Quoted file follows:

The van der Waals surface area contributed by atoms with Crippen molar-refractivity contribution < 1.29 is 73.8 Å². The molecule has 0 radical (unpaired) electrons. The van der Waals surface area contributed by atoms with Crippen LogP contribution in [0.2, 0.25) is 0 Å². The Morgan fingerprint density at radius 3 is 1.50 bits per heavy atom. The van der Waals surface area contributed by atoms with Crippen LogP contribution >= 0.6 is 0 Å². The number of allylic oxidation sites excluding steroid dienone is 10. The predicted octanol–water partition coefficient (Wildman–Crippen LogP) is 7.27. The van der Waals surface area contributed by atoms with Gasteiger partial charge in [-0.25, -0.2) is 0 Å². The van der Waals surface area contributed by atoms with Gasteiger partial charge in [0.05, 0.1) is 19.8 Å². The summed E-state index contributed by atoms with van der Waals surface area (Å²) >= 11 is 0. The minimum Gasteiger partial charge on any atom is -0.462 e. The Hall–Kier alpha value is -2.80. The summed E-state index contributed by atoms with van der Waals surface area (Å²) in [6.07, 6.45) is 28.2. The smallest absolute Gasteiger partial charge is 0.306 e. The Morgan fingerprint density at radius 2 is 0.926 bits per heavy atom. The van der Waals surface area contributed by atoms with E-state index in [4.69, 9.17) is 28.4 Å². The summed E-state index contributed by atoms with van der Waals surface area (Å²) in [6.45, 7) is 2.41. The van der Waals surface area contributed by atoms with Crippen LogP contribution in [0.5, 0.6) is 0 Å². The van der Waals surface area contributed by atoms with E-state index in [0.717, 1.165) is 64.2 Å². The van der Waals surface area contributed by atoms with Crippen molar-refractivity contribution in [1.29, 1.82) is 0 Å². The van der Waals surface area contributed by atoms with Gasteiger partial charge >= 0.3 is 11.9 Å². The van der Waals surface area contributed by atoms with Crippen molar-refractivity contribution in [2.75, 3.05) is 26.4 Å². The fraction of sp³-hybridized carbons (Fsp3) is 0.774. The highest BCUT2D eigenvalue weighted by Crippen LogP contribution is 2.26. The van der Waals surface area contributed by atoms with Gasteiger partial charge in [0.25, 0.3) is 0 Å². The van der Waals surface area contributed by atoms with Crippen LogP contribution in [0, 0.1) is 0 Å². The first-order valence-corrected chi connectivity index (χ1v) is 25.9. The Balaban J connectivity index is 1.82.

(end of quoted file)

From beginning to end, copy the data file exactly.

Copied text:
The van der Waals surface area contributed by atoms with Crippen molar-refractivity contribution < 1.29 is 73.8 Å². The molecule has 0 radical (unpaired) electrons. The van der Waals surface area contributed by atoms with Crippen LogP contribution in [0.2, 0.25) is 0 Å². The Morgan fingerprint density at radius 3 is 1.50 bits per heavy atom. The van der Waals surface area contributed by atoms with Crippen LogP contribution >= 0.6 is 0 Å². The number of allylic oxidation sites excluding steroid dienone is 10. The predicted octanol–water partition coefficient (Wildman–Crippen LogP) is 7.27. The van der Waals surface area contributed by atoms with Gasteiger partial charge in [-0.25, -0.2) is 0 Å². The van der Waals surface area contributed by atoms with Gasteiger partial charge in [0.05, 0.1) is 19.8 Å². The summed E-state index contributed by atoms with van der Waals surface area (Å²) >= 11 is 0. The minimum Gasteiger partial charge on any atom is -0.462 e. The Hall–Kier alpha value is -2.80. The summed E-state index contributed by atoms with van der Waals surface area (Å²) in [6.07, 6.45) is 28.2. The smallest absolute Gasteiger partial charge is 0.306 e. The Morgan fingerprint density at radius 2 is 0.926 bits per heavy atom. The van der Waals surface area contributed by atoms with E-state index in [4.69, 9.17) is 28.4 Å². The summed E-state index contributed by atoms with van der Waals surface area (Å²) in [6.45, 7) is 2.41. The van der Waals surface area contributed by atoms with Crippen LogP contribution in [0.5, 0.6) is 0 Å². The van der Waals surface area contributed by atoms with E-state index in [0.717, 1.165) is 64.2 Å². The van der Waals surface area contributed by atoms with Crippen molar-refractivity contribution in [1.29, 1.82) is 0 Å². The van der Waals surface area contributed by atoms with Gasteiger partial charge >= 0.3 is 11.9 Å². The van der Waals surface area contributed by atoms with Crippen molar-refractivity contribution in [2.75, 3.05) is 26.4 Å². The fraction of sp³-hybridized carbons (Fsp3) is 0.774. The highest BCUT2D eigenvalue weighted by Crippen LogP contribution is 2.26. The van der Waals surface area contributed by atoms with Gasteiger partial charge in [0.25, 0.3) is 0 Å². The van der Waals surface area contributed by atoms with Crippen LogP contribution in [0, 0.1) is 0 Å². The first-order valence-corrected chi connectivity index (χ1v) is 25.9. The Balaban J connectivity index is 1.82.